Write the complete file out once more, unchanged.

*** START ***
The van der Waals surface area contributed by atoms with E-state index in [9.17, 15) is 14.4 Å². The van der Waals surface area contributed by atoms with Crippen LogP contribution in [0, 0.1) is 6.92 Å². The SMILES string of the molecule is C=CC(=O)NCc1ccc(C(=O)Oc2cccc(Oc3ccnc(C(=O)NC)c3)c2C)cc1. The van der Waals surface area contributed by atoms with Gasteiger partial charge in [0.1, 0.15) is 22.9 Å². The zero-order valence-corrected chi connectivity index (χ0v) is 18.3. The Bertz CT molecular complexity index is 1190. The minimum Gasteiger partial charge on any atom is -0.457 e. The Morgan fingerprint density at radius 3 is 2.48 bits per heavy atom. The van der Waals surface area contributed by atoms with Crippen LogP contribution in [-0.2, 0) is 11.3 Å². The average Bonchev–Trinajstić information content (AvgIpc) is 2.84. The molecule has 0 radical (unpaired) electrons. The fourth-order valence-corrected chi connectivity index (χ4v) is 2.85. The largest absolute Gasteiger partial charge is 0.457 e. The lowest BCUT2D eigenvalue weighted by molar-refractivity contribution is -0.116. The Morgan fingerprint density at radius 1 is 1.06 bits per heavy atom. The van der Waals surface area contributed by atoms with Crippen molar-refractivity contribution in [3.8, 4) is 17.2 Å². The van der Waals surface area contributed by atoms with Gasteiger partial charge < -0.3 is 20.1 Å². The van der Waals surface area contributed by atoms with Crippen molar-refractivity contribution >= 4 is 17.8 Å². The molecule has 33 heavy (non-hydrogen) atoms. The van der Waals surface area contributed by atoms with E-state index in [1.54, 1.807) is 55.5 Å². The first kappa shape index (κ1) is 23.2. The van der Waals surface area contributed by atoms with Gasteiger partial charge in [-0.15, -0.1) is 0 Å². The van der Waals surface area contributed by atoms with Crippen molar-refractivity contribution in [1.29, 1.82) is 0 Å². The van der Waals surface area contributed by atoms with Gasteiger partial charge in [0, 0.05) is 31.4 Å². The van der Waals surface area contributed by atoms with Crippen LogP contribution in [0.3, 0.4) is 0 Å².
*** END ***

The van der Waals surface area contributed by atoms with E-state index in [9.17, 15) is 14.4 Å². The van der Waals surface area contributed by atoms with Crippen LogP contribution in [0, 0.1) is 6.92 Å². The SMILES string of the molecule is C=CC(=O)NCc1ccc(C(=O)Oc2cccc(Oc3ccnc(C(=O)NC)c3)c2C)cc1. The van der Waals surface area contributed by atoms with Gasteiger partial charge in [0.1, 0.15) is 22.9 Å². The zero-order valence-corrected chi connectivity index (χ0v) is 18.3. The Bertz CT molecular complexity index is 1190. The minimum Gasteiger partial charge on any atom is -0.457 e. The Morgan fingerprint density at radius 3 is 2.48 bits per heavy atom. The van der Waals surface area contributed by atoms with Crippen LogP contribution in [-0.2, 0) is 11.3 Å². The average Bonchev–Trinajstić information content (AvgIpc) is 2.84. The molecule has 0 radical (unpaired) electrons. The fourth-order valence-corrected chi connectivity index (χ4v) is 2.85. The largest absolute Gasteiger partial charge is 0.457 e. The lowest BCUT2D eigenvalue weighted by molar-refractivity contribution is -0.116. The Morgan fingerprint density at radius 1 is 1.06 bits per heavy atom. The van der Waals surface area contributed by atoms with Crippen molar-refractivity contribution in [3.8, 4) is 17.2 Å². The van der Waals surface area contributed by atoms with Gasteiger partial charge < -0.3 is 20.1 Å². The van der Waals surface area contributed by atoms with Crippen molar-refractivity contribution >= 4 is 17.8 Å². The molecule has 33 heavy (non-hydrogen) atoms. The van der Waals surface area contributed by atoms with E-state index in [1.54, 1.807) is 55.5 Å². The first kappa shape index (κ1) is 23.2. The van der Waals surface area contributed by atoms with Gasteiger partial charge in [-0.15, -0.1) is 0 Å². The van der Waals surface area contributed by atoms with Crippen molar-refractivity contribution in [1.29, 1.82) is 0 Å². The van der Waals surface area contributed by atoms with Gasteiger partial charge in [0, 0.05) is 31.4 Å². The van der Waals surface area contributed by atoms with Crippen LogP contribution in [0.3, 0.4) is 0 Å².